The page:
Snowy Teneriffe

Page Type
Trip Report
Washington, United States, North America
Date Climbed/Hiked:
Apr 26, 2008
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Snowy Teneriffe
Created On: Apr 27, 2008
Last Edited On: Apr 30, 2008


Mount Teneriffe
April 26th 2008
Elevation Gain 3900 feet
14 miles
Equipment needed: snowshoes, trekking poles


I will be honest with everyone when I say this but this mountain truly surprised me with its beauty. For my friend Aaron it was only is second snowshoe trip and his first good trip. As for me, I was looking for a long but technically easy summit with moderate views and that would have a couple of glissades. Teneriffe fits that bill and more.

Aaron and I got to the trailhead around to the trailhead around 9 am in the morning. There actually is a decent crowd. The road started off rather level and within minutes we were past the Kamikaze Trailhead (i.e. This is not a trail). Nothing special here on the lower terrain to report except that the road maintained a gradual pace for the first two miles. It then steepened to a moderate grade for the next two miles. Snow started to show at about the 2500-foot level and by 3000 feet just before the first minor overlook the snowshoe had to come on. The road here kept climbing a moderate to steeper road grade for the next two miles until the trail opened up to goods view towards Mount Rainier and the rest of the I-90 corridor. The snow was pretty compact up this section and people could walk on it. However the sun was quickly loosening it up and postholing for non-snowshoers would have started to be a problem.


The road here leveled out and actually descended slightly for the next mile and a half or so until reaching another great northerly view of Bessemer and the Route 2 peaks off in the distances. We ran into a French couple up there that had no snowshoes but were trying to reach the summit. They gave us some sunscreen, which we forgot. They continued up barebooting but were quickly turned back due to the snow. When we saw them coming back we decided to lend them our snowshoes so that they had a chance to reach the summit and decided to follow them behind hoping for a beaten down route. Unfortunately the snow was so soft from the snow that this clearly turned out to be a mistake. We were seriously postholing on this section. They set up the snowshoe path and we were all quickly in the woods traversing over a false summit (no good views and covered with trees). About a quarter mile into the traverse the French couple decided to give in and gave us back our snowshoes. Luckily we postholed over a route for them so they did not have to do the same postholing on the way back.


After they gave us the snowshoes we pressed on traversing the ridge and head down the wooded false summit while being hit on the head with snow bombs that were coming form the trees. But quickly within the next quarter mile we hit the 100-foot final push to the summit. We decided to take off the snowshoes because barebooting to the summit would have given us good traction. This actually was a good idea because that final push was well beaten in. This 100 foot steep push was easy though today because the snow was very soft. We made the summit zone where we realized a very large cornice had developed along the northern edge.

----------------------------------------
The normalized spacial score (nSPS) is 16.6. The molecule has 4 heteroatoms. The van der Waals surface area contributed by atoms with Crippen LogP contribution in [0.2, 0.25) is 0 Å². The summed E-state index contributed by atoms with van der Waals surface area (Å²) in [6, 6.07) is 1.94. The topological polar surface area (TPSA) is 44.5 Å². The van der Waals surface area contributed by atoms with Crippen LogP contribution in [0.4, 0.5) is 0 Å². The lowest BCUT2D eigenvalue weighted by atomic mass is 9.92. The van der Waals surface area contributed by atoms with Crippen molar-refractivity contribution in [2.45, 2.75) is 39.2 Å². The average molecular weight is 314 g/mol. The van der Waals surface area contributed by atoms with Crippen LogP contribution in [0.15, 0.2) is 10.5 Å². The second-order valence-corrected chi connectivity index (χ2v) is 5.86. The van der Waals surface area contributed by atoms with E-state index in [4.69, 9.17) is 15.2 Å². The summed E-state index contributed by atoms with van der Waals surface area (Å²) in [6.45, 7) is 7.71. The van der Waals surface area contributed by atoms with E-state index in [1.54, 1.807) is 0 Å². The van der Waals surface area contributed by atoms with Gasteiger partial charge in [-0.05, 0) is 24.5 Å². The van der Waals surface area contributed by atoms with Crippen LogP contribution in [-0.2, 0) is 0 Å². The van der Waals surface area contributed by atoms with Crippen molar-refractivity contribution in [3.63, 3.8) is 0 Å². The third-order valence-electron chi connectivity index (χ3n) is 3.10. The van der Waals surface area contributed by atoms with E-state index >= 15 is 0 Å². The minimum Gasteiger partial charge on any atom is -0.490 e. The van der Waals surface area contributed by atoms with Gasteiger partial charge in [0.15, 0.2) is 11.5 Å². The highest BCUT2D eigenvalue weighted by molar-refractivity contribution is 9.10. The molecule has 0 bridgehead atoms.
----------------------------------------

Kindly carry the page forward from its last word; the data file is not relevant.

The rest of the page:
The views from this peak were beyond amazing. A perfect 360 covered this mountain with views of Seattle and the Olympics, Si, the Issaquah Alps, the I-90 corridor; Glacier Peak, Mount Baker, Mt. Rainier and the Alpine Lakes Region marked this top. I believe that this view is much better than nearby Mount Si, but than again I have never been on Mount Si when it was not snowing or icy (I still haven’t been on that Haystack; hopefully soon). This was one of those summit times in which you know you have to leave but you can’t get yourself to leave. The weather was perfect, the sun was mountain and mountain was showing us all of it grandeur.


After about an hour on the mountaintop eating lunch and enjoying the views, it was time to leave the mountain. Aaron took the footpath down where I decided to do two true glissades and one glissade where I actually fell down the steep path (I hope that the on trail slip doesn’t ice things up at all) and he just took the footpath and hike down to our snowshoes. We then put on the snowshoes and followed our footsteps back (I did notice footprints heading straight down and assume it was the Kamikaze Falls boot path). As we traverse the ridge while getting hit by snow bombs. But soon we back on that road back down. We notice that the snow had softened dramatically and that the postholes from that French couple were clearly present. Both of us were really glad that we brought snowshoes because it was like a constant posthole for the next three miles. I can only imagine the pain they were in later in the evening. Hopefully they pick up a pair of snowshoes for their next trip.


The mileage was really starting to catch up with us though. This was the longest hike I had done in while, and though we were making decent time down the mountain clearly both of us were getting tired. Once we broke snowline though we just hit cruise control and headed for the bottom. We got back to the car around 5:30 and head on back Seattle.

Overall this mountain was a great trip. I would highly recommend this snowshoe trek because of the fact half those most of the mountain is well below timberline there are plenty of great views along the way. Save this mountain on your winter list because it is well worth the 14-mile trip.


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